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Chris Kerr, News Editor

March 22, 2024

5 Min Read
The word 'slowbiz' in bold on a purple background
Image via Game Developer / Cabel Sasser

Playdate maker Panic isn't a startup, despite what you might think. The 30-person company has been around for 25 years but is often viewed as a fledgling go-getter that has just burst onto the scene.

During his GDC 2024 talk, Panic co-founder Cabel Sasser dissected the company's origins through the lens of Playdate, and posited that Panic is often billed as a startup because it practices something called "slowbiz."

"Let me explain what that means. We're a different kind of tech company. We're playing the long game. We gradually level up year after year. We never had investors. We never had shareholders. I think when you have shareholders, they're kind of used as a scapegoat for your bad decisions," he says.

"We have no one to scapegoat. Every decision falls on us. We never took any seed money. In the real world of business, this is actually pretty normal—like [if you were running] a hardware store or laundromat or whatever. But for some reason in tech, it's very unusual. And that's why people call us a startup."

Keep going and don't panic

After cutting its teeth making Mac applications, Panic eventually went through what Sasser describes as a "mid-corporate life crisis" and set out to answer the question "is there more we could be doing?" The end result was (in part) Playdate, the little yellow handheld (with a crank!) that has now sold over 70,000 units worldwide.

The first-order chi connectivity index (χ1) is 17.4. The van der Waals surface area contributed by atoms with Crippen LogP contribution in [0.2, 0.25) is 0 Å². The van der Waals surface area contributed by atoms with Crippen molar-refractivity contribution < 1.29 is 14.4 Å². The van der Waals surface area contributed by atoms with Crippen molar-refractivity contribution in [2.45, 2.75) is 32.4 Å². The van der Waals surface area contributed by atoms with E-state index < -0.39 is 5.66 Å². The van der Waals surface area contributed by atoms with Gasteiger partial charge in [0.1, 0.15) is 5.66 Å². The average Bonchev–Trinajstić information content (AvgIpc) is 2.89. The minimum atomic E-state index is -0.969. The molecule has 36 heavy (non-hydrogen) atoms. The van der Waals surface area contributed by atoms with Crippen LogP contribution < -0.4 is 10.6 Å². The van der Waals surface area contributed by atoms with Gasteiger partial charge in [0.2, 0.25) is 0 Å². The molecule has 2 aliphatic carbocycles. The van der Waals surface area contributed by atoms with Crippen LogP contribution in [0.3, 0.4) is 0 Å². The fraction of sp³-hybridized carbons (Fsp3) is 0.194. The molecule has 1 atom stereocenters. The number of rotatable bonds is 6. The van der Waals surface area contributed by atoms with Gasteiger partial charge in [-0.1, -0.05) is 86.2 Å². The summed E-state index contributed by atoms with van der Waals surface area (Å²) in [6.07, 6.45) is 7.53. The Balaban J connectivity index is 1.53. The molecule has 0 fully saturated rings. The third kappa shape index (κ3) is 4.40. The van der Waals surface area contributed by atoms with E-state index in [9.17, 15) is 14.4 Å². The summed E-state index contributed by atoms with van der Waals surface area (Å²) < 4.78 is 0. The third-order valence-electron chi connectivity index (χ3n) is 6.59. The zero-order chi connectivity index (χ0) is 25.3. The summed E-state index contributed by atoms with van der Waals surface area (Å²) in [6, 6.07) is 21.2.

In his talk, Sasser explains that turning the Playdate into a viable piece of hardware required Panic to overcome challenge after challenge, with manufacturers and shipping companies pulling the rug out from under them on multiple occasions and a catastrophic battery debacle derailing the entire operation during its infancy. At that stage, Sasser would've thrown in the towel had it not been for some wise words from his son.

He explains that bringing Playdate to life really did take a village, but it was also helped along by the company's "slowbiz" connections. After iterating on the concept internally and building some mock-ups of its own with the help of veteran engineer Dave Hayden, who oversaw what Sasser calls internal "Dave Tests," the company eventually created a working prototype that kinda-sorta made good on its pitch of bringing the Game & Watch into the modern age.

An early Playdate prototype

Around that time, Panic met with the CEO of a local design firm who told them it would take roughly $1 million to develop the product. Sasser initially laughed off that figure, but now suggests it might have been closer to the mark than he'd care to admit. Demoralized but undeterred, Panic got in touch with a company called Teenage Engineering, which would eventually go on to design the Playdate's iconic visage.

"We emailed [Teenage Engineering] out of the blue and they emailed back very quickly. Amazingly, they were like 'oh, we love Transmit.'" Transmit is a macOS file transfer app developed and iterated on by Panic over decades. It couldn't be more different to the project they pitched at Teenage Engineering, but it gave the company a way in.